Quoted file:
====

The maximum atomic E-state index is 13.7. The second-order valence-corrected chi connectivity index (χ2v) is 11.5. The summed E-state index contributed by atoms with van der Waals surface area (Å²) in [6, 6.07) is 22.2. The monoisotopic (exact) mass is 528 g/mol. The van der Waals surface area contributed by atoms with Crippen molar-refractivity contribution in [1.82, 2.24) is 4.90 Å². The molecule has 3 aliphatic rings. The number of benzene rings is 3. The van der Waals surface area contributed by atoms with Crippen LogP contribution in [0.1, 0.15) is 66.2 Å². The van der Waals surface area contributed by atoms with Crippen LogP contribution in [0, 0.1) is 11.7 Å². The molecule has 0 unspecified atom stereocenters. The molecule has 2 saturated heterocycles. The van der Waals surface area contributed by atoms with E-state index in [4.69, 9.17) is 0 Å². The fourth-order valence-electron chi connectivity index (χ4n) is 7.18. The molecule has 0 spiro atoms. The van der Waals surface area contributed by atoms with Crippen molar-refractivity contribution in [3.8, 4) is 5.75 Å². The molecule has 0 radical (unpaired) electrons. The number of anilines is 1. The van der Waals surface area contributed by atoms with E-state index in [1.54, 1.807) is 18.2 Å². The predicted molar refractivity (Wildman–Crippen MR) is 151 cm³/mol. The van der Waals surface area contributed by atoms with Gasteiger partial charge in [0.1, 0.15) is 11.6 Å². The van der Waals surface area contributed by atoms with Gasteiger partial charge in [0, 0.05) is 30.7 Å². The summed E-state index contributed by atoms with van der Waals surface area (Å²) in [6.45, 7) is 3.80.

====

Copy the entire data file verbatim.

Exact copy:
The maximum atomic E-state index is 13.7. The second-order valence-corrected chi connectivity index (χ2v) is 11.5. The summed E-state index contributed by atoms with van der Waals surface area (Å²) in [6, 6.07) is 22.2. The monoisotopic (exact) mass is 528 g/mol. The van der Waals surface area contributed by atoms with Crippen molar-refractivity contribution in [1.82, 2.24) is 4.90 Å². The molecule has 3 aliphatic rings. The number of benzene rings is 3. The van der Waals surface area contributed by atoms with Crippen LogP contribution in [0.1, 0.15) is 66.2 Å². The van der Waals surface area contributed by atoms with Crippen LogP contribution in [0, 0.1) is 11.7 Å². The molecule has 0 unspecified atom stereocenters. The molecule has 2 saturated heterocycles. The van der Waals surface area contributed by atoms with E-state index in [4.69, 9.17) is 0 Å². The fourth-order valence-electron chi connectivity index (χ4n) is 7.18. The molecule has 0 spiro atoms. The van der Waals surface area contributed by atoms with Crippen molar-refractivity contribution in [3.8, 4) is 5.75 Å². The molecule has 0 radical (unpaired) electrons. The number of anilines is 1. The van der Waals surface area contributed by atoms with E-state index in [1.54, 1.807) is 18.2 Å². The predicted molar refractivity (Wildman–Crippen MR) is 151 cm³/mol. The van der Waals surface area contributed by atoms with Gasteiger partial charge in [0.1, 0.15) is 11.6 Å². The van der Waals surface area contributed by atoms with Gasteiger partial charge in [0, 0.05) is 30.7 Å². The summed E-state index contributed by atoms with van der Waals surface area (Å²) in [6.45, 7) is 3.80.